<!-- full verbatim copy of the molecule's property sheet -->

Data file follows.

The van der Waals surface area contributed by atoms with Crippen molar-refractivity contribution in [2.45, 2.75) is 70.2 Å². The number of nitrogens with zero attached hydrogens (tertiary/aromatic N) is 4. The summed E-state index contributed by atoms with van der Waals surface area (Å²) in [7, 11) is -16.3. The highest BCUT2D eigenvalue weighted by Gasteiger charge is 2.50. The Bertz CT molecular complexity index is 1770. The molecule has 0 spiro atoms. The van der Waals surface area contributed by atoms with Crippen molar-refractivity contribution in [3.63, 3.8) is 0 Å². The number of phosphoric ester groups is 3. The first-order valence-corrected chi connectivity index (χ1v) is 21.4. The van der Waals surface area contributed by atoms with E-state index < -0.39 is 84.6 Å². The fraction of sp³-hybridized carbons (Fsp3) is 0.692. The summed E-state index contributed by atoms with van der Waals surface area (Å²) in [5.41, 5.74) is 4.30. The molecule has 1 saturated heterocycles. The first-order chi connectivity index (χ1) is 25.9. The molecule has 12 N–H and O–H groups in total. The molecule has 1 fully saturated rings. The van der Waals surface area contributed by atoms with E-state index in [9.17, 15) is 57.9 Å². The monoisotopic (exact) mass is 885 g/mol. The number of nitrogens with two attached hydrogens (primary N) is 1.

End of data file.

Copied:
The van der Waals surface area contributed by atoms with Crippen molar-refractivity contribution in [2.45, 2.75) is 70.2 Å². The number of nitrogens with zero attached hydrogens (tertiary/aromatic N) is 4. The summed E-state index contributed by atoms with van der Waals surface area (Å²) in [7, 11) is -16.3. The highest BCUT2D eigenvalue weighted by Gasteiger charge is 2.50. The Bertz CT molecular complexity index is 1770. The molecule has 0 spiro atoms. The van der Waals surface area contributed by atoms with Crippen molar-refractivity contribution in [3.63, 3.8) is 0 Å². The number of phosphoric ester groups is 3. The first-order valence-corrected chi connectivity index (χ1v) is 21.4. The van der Waals surface area contributed by atoms with E-state index < -0.39 is 84.6 Å². The fraction of sp³-hybridized carbons (Fsp3) is 0.692. The summed E-state index contributed by atoms with van der Waals surface area (Å²) in [5.41, 5.74) is 4.30. The molecule has 1 saturated heterocycles. The first-order chi connectivity index (χ1) is 25.9. The molecule has 12 N–H and O–H groups in total. The molecule has 1 fully saturated rings. The van der Waals surface area contributed by atoms with E-state index in [9.17, 15) is 57.9 Å². The monoisotopic (exact) mass is 885 g/mol. The number of nitrogens with two attached hydrogens (primary N) is 1.